The geologic mapping has yielded important information that should be considered in earthquake-preparedness planning, he said.

In that part of Alaska, "nobody's really used that high-tech mapping before," he said.

The main fault they found is considered a "normal" fault, "indicative of stretching or extension of the continental crusts," Witter said. He likened it to one of the cracks that would emerge on a stretched Snickers candy bar.

That and the splay fault indicate some potential trouble in the future, he said.

"If there were to be a great earthquake in the Shumagins, there's a high potential that there would be a big tsunami," he said.

Witter, though not part of the Columbia-led study, was part of a USGS project that showed potential hazards exist in a nearby area that also lies along the creeping subduction zone.

Witter and his USGS colleagues surveyed Sedanka Island, in the eastern Aleutians near Unalaska, and found evidence on land of six major tsunamis in the past 1,700 years. The tsunamis left ocean sands layered in the island's soil, as well as a big driftwood log found half a mile inland.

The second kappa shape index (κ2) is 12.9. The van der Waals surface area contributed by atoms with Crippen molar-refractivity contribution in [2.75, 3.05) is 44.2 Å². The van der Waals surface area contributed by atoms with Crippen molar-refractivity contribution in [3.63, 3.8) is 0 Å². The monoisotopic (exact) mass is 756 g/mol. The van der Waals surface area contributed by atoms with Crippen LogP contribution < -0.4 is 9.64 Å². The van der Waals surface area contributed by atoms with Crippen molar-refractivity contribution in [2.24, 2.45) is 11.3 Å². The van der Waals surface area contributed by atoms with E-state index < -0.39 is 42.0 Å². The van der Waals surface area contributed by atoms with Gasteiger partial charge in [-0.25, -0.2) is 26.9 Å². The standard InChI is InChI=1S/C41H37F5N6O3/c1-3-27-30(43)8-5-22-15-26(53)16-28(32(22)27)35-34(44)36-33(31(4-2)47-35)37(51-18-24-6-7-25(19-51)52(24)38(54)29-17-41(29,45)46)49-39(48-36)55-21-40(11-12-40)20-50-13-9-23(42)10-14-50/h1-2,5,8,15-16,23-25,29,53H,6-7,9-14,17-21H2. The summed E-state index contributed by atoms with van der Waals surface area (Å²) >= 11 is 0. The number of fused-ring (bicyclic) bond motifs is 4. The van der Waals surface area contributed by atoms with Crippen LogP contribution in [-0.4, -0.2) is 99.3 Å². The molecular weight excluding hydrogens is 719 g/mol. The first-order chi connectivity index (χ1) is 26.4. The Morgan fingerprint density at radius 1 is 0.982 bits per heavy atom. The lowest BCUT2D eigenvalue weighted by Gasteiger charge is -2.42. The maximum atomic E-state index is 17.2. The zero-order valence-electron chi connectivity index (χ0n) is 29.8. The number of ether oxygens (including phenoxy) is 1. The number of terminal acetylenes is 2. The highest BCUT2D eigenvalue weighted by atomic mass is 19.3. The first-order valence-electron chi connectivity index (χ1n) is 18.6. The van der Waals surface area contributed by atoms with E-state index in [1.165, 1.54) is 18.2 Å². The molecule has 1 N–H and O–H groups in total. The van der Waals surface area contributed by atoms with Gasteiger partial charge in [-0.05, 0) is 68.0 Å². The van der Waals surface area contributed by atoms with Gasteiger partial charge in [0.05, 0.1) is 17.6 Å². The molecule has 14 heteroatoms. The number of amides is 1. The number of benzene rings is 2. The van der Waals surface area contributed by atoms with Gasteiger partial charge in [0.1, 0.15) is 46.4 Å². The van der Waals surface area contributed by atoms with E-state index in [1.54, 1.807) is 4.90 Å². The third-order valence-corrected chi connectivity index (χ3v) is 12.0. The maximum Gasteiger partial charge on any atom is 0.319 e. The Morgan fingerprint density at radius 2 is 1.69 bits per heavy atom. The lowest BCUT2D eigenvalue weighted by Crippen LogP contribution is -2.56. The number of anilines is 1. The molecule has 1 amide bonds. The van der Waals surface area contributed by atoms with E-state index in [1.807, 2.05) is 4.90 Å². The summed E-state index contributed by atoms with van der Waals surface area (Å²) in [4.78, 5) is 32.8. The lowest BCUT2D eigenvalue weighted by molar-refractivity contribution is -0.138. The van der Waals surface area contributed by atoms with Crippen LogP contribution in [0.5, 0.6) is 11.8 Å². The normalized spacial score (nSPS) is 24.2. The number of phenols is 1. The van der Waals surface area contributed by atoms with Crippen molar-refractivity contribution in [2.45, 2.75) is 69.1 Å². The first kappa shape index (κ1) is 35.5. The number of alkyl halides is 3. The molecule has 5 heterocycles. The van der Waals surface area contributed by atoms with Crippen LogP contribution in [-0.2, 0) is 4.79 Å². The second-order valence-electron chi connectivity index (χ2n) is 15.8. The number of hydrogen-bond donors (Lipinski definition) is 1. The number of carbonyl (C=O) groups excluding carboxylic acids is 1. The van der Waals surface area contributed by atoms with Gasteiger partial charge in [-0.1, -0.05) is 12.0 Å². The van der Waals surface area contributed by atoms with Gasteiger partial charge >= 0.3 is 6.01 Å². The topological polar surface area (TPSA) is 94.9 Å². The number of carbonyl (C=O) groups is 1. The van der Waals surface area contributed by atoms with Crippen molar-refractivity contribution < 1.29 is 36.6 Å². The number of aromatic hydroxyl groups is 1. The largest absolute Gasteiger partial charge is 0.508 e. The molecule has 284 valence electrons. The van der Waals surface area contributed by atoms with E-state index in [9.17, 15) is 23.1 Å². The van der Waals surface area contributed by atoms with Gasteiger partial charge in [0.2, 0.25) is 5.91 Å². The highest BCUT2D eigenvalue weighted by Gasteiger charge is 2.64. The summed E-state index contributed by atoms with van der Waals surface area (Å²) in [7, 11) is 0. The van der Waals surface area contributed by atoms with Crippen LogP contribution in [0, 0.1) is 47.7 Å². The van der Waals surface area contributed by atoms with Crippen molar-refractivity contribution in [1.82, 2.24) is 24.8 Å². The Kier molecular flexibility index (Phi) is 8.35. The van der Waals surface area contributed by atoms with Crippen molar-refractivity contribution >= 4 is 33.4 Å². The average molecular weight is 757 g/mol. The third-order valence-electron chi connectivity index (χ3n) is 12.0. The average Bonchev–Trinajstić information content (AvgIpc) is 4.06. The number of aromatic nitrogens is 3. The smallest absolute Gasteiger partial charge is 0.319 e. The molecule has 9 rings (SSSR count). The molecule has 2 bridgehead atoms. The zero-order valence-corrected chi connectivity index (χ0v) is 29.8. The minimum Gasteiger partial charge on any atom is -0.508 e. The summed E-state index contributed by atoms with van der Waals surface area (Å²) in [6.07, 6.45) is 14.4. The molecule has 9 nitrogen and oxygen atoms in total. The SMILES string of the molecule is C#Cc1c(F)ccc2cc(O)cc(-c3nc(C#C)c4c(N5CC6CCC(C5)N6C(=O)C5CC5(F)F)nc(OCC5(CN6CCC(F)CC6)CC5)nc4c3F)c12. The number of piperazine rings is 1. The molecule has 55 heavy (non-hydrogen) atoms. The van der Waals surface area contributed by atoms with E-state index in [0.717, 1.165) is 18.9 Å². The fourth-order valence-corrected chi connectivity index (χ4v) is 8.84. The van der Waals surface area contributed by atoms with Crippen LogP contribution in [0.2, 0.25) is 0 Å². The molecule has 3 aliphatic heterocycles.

Those findings, published in 2016, complicated some earlier ideas about creeping subduction zones.

The Alaska subduction zone is a complex geologic feature. In the Shumagin Islands, it is clearly creeping, but elsewhere it runs through intermittently locked and creeping areas, Witter said. And the creeping feature is limited along certain places where the two plates overlap, he said. Northeast of the Shumagins, around Chirikof Island at the southwestern tip of the Kodiak archipelago, for example, the plates "appear to be locked solid," he said.

Much about the Shumagin Gap still puzzles scientists.

Witter and his colleagues have searched in vain for on-land signs of a destructive 1788 earthquake described by Russians of the time. That earthquake and resulting tsunami, as reported by the contemporary Russians, destroyed a village on Unga Island in the Shumagins. But searches of three places in the Shumagins have yet to turn up any sands or sediments that would have been deposited by a tsunami.

Results of those searches are detailed in a 2014 study.

It's possible that the 18th century Russian accounts were a little inaccurate, Witter said. There is evidence of a big quake and tsunami at that time in the Kodiak area, and there might have been a different but smaller Shumagin-area quake that was confused with the first, he said.